Malcolm X’s study of the dictionary facilitated a culture among black Muslims to have an excellent command of the vocabulary and grammar of the English language. Another exemplar of this Black Muslim tradition of English mastery is Minister Farrakhan. Derick Bell, the first black tenured professor of Harvard Law School, refers to Minister Farrakhan as “smart and Super-articulate.”
In the article,”The Law of Racial standing,” published in the Yale Journal of Law and Liberation, Bell writes that many television journalists are, “anxious to put this outspoken black man in his life.” In pursuit of this objective, Bell writes that news stations often hire research staff intending to make Minister Farrakhan seem as ridiculous as possible.Despite this their best efforts, Derick Bell writes that, “There is no contest. Minister Farrakhan, calm, cool, and collected, eats their lunch. I love it.”
In television interviews, Farrakhan speaks with the diction of a scholar of the English language with the cadence of a great musician, refuting the arguments of critics while maintain his poise; often leaving journalist dumbstruck. Min. Farrakhan word usage on t.v interviews actually displays a profound knowledge of Latin. Although Latin is a dead language, Minister Farrakhan reports that Latin language forms a significant amount of the vocabulary of English and is thus worthy of extensive study by Black Muslims.
The Philosophy of Self Improvement
Min Farrakhan teaches us discipline and structure is what we need in order to take control of our lives, and that which is around us.
— Artiium Muhammad™ (@MuslimsLuvJesus) February 15, 2016
The emphasis of self improvement through self-discipline is an integral value in black Muslim life. The Black Muslim is someone constantly seeking to improve themselves and the lives of a people oppressed by over 400 years of oppression. It is often said that due to structural racism, in order to reach the same position in society as whites, black people have to work five times as hard as the average white person.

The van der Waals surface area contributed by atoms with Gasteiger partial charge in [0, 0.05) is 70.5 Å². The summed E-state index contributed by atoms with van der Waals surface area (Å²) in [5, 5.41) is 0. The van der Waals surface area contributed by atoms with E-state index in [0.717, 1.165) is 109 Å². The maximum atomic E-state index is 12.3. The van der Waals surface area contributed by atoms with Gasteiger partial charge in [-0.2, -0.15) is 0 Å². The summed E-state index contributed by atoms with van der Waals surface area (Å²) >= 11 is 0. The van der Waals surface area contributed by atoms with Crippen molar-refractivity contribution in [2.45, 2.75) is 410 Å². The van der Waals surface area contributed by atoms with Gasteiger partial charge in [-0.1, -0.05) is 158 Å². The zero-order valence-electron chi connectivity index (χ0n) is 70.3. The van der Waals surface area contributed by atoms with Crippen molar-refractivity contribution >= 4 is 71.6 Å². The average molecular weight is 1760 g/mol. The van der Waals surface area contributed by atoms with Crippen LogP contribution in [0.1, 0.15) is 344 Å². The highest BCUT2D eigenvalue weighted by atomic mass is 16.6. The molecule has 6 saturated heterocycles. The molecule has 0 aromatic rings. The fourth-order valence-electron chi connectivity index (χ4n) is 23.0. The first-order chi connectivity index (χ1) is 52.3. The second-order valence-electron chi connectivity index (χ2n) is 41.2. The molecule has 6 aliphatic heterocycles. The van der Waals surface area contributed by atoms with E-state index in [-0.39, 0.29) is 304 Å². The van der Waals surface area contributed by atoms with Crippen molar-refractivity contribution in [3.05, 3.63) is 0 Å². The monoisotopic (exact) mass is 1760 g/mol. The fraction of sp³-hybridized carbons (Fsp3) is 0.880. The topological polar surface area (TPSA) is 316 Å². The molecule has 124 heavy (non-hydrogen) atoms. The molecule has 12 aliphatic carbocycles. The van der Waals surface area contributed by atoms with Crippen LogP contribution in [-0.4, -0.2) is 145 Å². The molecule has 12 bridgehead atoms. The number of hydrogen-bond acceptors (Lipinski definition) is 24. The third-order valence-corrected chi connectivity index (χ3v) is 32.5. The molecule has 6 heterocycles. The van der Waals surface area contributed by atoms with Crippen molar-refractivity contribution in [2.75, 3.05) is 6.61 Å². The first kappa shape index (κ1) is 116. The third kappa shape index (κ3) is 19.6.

While simultaneously working to eradicate structural racism through a holy protest against white supremacy, Black Muslims embraced this challenge through what Rosie-Armstrong refers to as, “a rigorous call to discipline.” The concept that one could strike a blow to white supremacy by working to be more self-disciplined than their oppressor impacts the self-improvement tradition in African American Muslim culture
While the oppressor is out involving himself in “sport and play,” the Muslim is studying and developing his mind. While the oppressor is engaging himself in frivolity, the Muslim is engaged in productive, industrious, and enterprising actions. The black Muslim is someone who views procrastination and laziness as an arch enemy to their spiritual, mental, and physical development.
As such, the studious black Muslim arises each morning for Fajr prayer with a self-determined mind to accomplish their goals with the utmost consistency and self-discipline. The Black Muslim breaks out of the habit of random planning and free-styling time. Instead, the black Muslim strives to approach each day with the strictest of self discipline to maximize their productivity. It is through self improvement and self discipline that enables one with the will power to challenge and overcome oppression.